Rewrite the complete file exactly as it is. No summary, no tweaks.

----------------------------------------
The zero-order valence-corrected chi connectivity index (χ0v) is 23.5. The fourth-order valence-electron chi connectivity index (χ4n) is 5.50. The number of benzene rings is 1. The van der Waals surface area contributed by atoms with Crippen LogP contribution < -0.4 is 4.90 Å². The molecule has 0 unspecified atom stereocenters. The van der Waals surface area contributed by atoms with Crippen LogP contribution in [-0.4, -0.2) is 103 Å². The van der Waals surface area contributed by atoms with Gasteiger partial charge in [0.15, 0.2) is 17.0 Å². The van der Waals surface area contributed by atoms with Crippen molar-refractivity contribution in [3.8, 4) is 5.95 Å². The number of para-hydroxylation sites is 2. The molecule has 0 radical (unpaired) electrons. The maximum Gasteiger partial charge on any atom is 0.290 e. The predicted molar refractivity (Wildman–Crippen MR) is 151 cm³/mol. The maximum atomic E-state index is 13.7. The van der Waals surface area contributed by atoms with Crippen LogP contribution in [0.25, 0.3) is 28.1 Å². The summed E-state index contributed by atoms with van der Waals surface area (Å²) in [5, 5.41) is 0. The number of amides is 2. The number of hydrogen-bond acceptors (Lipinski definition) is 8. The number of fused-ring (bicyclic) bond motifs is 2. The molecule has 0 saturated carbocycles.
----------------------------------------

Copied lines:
The zero-order valence-corrected chi connectivity index (χ0v) is 23.5. The fourth-order valence-electron chi connectivity index (χ4n) is 5.50. The number of benzene rings is 1. The van der Waals surface area contributed by atoms with Crippen LogP contribution < -0.4 is 4.90 Å². The molecule has 0 unspecified atom stereocenters. The van der Waals surface area contributed by atoms with Crippen LogP contribution in [-0.4, -0.2) is 103 Å². The van der Waals surface area contributed by atoms with Gasteiger partial charge in [0.15, 0.2) is 17.0 Å². The van der Waals surface area contributed by atoms with Crippen molar-refractivity contribution in [3.8, 4) is 5.95 Å². The number of para-hydroxylation sites is 2. The molecule has 0 radical (unpaired) electrons. The maximum Gasteiger partial charge on any atom is 0.290 e. The predicted molar refractivity (Wildman–Crippen MR) is 151 cm³/mol. The maximum atomic E-state index is 13.7. The van der Waals surface area contributed by atoms with Crippen LogP contribution in [0.25, 0.3) is 28.1 Å². The summed E-state index contributed by atoms with van der Waals surface area (Å²) in [5, 5.41) is 0. The number of amides is 2. The number of hydrogen-bond acceptors (Lipinski definition) is 8. The number of fused-ring (bicyclic) bond motifs is 2. The molecule has 0 saturated carbocycles.